already solving, in fact all of them are for problems that WSDL should 
be solving in any scope, not just choreography. So I think we should ask 
people to submit more precise issues that would come up if we decide to 
standardize on WSDL (1.2) and if by the end of the day we can't solve 
all these issues we should consider abstracting the hell out of WSDL. 
But until we get some concrete evidence, I for one am very comfortable 
with a decision to base the language on WSDL.

arkin

>  
>
>>The 'abstractions' 
>>introduced between WSDL and SOAP have caused so much interoperability 
>>pain that two different organizations had to be formed to sort out the 
>>resulting mess. 
>>    
>>
>
>Could you elaborate on how the abstractions between WSDL and SOAP caused
>interoperability problems?  And what organization besides WS-I had to be
>formed to deal with them?
>
>  
>
>>What we need is a little less abstraction and a lot more 
>>interoperability.
>>    
>>
>
>For what very little this observation may be worth, I think the worst
>mistake we made when designing the DOM API was *not* abstracting away the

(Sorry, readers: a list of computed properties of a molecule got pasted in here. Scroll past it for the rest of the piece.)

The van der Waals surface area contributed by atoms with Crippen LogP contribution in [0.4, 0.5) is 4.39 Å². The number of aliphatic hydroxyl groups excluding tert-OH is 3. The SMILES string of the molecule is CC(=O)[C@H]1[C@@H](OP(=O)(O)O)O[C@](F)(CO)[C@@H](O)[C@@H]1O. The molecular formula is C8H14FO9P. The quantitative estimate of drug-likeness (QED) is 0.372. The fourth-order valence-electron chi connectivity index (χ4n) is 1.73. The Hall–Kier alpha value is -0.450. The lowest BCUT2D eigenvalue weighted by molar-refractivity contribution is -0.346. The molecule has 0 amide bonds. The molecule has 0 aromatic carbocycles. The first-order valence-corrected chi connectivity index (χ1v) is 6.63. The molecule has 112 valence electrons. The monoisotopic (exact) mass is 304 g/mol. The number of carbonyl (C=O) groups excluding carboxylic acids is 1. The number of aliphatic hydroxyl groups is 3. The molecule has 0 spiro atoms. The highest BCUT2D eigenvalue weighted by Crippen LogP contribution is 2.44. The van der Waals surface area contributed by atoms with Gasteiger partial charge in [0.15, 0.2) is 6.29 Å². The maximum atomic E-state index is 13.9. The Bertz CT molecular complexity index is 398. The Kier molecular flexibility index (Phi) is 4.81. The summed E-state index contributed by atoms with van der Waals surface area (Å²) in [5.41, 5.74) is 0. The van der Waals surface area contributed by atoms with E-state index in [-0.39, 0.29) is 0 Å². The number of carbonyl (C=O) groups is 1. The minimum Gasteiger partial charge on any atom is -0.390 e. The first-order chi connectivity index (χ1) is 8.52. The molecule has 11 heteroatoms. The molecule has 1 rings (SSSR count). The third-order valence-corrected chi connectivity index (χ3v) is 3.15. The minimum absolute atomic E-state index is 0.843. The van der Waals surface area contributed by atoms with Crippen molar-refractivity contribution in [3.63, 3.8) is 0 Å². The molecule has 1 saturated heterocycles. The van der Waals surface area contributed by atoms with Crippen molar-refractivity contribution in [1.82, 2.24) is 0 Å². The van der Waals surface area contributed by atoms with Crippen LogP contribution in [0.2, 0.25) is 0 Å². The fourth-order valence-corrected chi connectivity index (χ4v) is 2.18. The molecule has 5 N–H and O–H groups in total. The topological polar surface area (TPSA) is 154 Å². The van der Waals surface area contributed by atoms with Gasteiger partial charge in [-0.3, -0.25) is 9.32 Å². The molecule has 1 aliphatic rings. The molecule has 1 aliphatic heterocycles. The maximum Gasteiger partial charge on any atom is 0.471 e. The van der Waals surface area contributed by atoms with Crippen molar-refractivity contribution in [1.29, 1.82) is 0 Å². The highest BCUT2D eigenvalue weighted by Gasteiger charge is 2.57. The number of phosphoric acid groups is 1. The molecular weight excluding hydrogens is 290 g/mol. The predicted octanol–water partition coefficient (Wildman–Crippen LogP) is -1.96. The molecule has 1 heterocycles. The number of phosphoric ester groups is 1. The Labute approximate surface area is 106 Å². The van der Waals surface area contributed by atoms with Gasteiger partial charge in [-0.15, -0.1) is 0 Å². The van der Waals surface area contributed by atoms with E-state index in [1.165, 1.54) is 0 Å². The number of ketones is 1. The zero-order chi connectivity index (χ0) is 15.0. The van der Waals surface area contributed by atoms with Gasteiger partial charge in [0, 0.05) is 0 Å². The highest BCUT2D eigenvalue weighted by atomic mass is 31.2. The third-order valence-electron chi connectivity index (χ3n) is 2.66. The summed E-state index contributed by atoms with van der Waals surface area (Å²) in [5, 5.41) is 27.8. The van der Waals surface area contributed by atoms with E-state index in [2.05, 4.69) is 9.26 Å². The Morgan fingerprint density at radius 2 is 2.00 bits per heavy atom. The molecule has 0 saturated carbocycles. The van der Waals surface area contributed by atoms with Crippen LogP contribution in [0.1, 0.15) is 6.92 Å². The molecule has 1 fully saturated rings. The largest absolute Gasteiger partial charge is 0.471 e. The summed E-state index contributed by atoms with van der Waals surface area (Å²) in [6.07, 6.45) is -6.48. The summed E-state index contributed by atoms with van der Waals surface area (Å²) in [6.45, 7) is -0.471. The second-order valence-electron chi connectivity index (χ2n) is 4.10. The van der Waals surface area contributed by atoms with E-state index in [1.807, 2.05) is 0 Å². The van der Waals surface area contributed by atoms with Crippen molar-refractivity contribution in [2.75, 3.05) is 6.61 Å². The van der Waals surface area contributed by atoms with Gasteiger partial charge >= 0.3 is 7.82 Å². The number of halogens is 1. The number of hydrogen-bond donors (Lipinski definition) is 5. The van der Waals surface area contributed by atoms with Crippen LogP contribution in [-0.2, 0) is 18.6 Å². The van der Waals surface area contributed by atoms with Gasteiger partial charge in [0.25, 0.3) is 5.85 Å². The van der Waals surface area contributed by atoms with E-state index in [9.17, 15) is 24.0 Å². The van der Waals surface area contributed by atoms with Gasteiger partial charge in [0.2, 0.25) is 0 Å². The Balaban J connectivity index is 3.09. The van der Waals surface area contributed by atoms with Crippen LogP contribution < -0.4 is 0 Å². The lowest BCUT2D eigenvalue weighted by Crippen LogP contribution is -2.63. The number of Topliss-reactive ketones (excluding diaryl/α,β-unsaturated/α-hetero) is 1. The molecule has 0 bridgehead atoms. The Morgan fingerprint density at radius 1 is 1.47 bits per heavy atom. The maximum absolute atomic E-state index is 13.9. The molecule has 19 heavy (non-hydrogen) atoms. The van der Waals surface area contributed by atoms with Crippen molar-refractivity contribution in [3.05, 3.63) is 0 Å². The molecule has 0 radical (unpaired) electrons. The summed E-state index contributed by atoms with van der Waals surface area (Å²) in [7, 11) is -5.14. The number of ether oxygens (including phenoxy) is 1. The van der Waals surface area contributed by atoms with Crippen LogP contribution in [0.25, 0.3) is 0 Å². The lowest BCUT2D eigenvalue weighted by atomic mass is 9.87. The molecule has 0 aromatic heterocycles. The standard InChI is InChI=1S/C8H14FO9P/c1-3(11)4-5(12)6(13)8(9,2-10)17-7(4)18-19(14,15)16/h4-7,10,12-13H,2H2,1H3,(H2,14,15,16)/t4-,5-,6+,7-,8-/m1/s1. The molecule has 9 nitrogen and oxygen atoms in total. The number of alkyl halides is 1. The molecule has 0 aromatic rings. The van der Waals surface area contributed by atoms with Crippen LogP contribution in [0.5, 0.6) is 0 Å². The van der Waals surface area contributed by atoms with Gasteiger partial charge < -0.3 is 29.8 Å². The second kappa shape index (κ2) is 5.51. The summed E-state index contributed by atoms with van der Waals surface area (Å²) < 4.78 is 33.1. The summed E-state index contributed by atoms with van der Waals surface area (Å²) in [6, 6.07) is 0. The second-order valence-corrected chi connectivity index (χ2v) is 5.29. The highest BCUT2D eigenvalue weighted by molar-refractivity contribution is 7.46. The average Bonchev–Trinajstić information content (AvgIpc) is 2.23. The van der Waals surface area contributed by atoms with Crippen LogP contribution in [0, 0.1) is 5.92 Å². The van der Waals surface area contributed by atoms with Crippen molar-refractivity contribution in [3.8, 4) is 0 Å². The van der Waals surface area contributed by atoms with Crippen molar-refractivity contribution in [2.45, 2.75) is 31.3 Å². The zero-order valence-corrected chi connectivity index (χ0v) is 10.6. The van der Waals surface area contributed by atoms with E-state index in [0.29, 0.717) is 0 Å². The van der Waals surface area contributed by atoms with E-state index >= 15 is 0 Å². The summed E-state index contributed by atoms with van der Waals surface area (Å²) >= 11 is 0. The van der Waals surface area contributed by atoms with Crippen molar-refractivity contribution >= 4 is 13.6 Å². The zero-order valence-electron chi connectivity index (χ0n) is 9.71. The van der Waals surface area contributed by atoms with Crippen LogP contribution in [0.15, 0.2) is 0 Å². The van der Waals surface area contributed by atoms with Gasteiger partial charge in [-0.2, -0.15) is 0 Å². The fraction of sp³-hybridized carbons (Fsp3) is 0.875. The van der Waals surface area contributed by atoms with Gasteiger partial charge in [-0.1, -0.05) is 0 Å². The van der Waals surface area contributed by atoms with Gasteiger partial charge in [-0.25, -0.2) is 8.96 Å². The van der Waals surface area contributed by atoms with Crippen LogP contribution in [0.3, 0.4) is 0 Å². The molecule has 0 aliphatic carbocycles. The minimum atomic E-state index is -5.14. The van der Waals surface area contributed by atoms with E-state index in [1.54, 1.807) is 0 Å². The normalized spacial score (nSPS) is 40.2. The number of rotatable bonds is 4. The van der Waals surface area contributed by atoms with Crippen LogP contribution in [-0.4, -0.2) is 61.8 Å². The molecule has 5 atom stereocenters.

>different target programming language's conception of the fundamental data
>structures. DOM invented its own types, which forced the user to do the
>mapping between, for example, a DOM NodeList and the Java collection types.
>In 20:20 hindsight, I think that defining a mapping from some abstract
>NodeList interface and the Java List type in the language binding would have
>been a better idea than asking implementers to invent (and users deal with)
>a DOM-specific class. DOM applications are *theoretically* interoperable,
>but as a practical matter the user community and implementations are
>fragmented across alternatives such as JDOM that *do* put the Java types
>into the DOM core.
> 
>Others would do it by just giving up on the abstraction and interoperability
>altogether (e.g. JDOM is defined with classes rather than interfaces, and
>makes no bones about being Java specific rather than language-neutral).  I
>think that's basically what BPEL is doing, e.g. by defining their own
>concrete execution language rather than dealing with abstractions and
>mappings and bindings, which definitely *are* harder to do properly and are
>difficult for ordinary business programmers to grasp.  But for better or
>worse, BPEL has grabbed the "easy" space, and we (if we choose to grapple
>with it) are left with the harder problem of finding the conceptual
>similarity in diverse implementation approaches and developing bindings. 
>
>Finding the appropriate level of abstraction is probably the hardest but
>most universal problem in software design. If nobody has cited this article
>http://www.joelonsoftware.com/articles/LeakyAbstractions.html yet, I
>recommend it.  I'm not sure what it implies for the problem at hand, but I
>doubt if there is a simple answer.
>  
>
Received on Monday, 19 May 2003 22:19:01 GMT

This archive was generated by hypermail 2.2.0+W3C-0.50 : Saturday, 18 December 2010 01:00:17 GMT